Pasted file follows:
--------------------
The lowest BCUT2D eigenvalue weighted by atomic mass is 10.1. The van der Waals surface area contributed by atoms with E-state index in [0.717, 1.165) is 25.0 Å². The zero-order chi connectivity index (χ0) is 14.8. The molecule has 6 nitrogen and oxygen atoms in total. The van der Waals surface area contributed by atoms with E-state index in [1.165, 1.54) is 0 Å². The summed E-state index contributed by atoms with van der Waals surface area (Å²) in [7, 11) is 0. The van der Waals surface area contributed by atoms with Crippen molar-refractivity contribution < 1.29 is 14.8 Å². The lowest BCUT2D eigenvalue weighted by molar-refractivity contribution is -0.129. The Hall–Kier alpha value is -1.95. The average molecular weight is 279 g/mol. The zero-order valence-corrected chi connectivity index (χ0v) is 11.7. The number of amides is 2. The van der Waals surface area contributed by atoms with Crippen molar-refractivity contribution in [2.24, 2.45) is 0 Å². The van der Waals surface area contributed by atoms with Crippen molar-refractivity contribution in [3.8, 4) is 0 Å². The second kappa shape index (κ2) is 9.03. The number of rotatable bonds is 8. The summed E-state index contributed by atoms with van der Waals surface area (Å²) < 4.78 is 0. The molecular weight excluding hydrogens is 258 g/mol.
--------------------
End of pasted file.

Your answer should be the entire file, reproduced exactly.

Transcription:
The lowest BCUT2D eigenvalue weighted by atomic mass is 10.1. The van der Waals surface area contributed by atoms with E-state index in [0.717, 1.165) is 25.0 Å². The zero-order chi connectivity index (χ0) is 14.8. The molecule has 6 nitrogen and oxygen atoms in total. The van der Waals surface area contributed by atoms with E-state index in [1.165, 1.54) is 0 Å². The summed E-state index contributed by atoms with van der Waals surface area (Å²) in [7, 11) is 0. The van der Waals surface area contributed by atoms with Crippen molar-refractivity contribution < 1.29 is 14.8 Å². The lowest BCUT2D eigenvalue weighted by molar-refractivity contribution is -0.129. The Hall–Kier alpha value is -1.95. The average molecular weight is 279 g/mol. The zero-order valence-corrected chi connectivity index (χ0v) is 11.7. The number of amides is 2. The van der Waals surface area contributed by atoms with Crippen molar-refractivity contribution in [2.24, 2.45) is 0 Å². The van der Waals surface area contributed by atoms with Crippen molar-refractivity contribution in [3.8, 4) is 0 Å². The second kappa shape index (κ2) is 9.03. The number of rotatable bonds is 8. The summed E-state index contributed by atoms with van der Waals surface area (Å²) < 4.78 is 0. The molecular weight excluding hydrogens is 258 g/mol.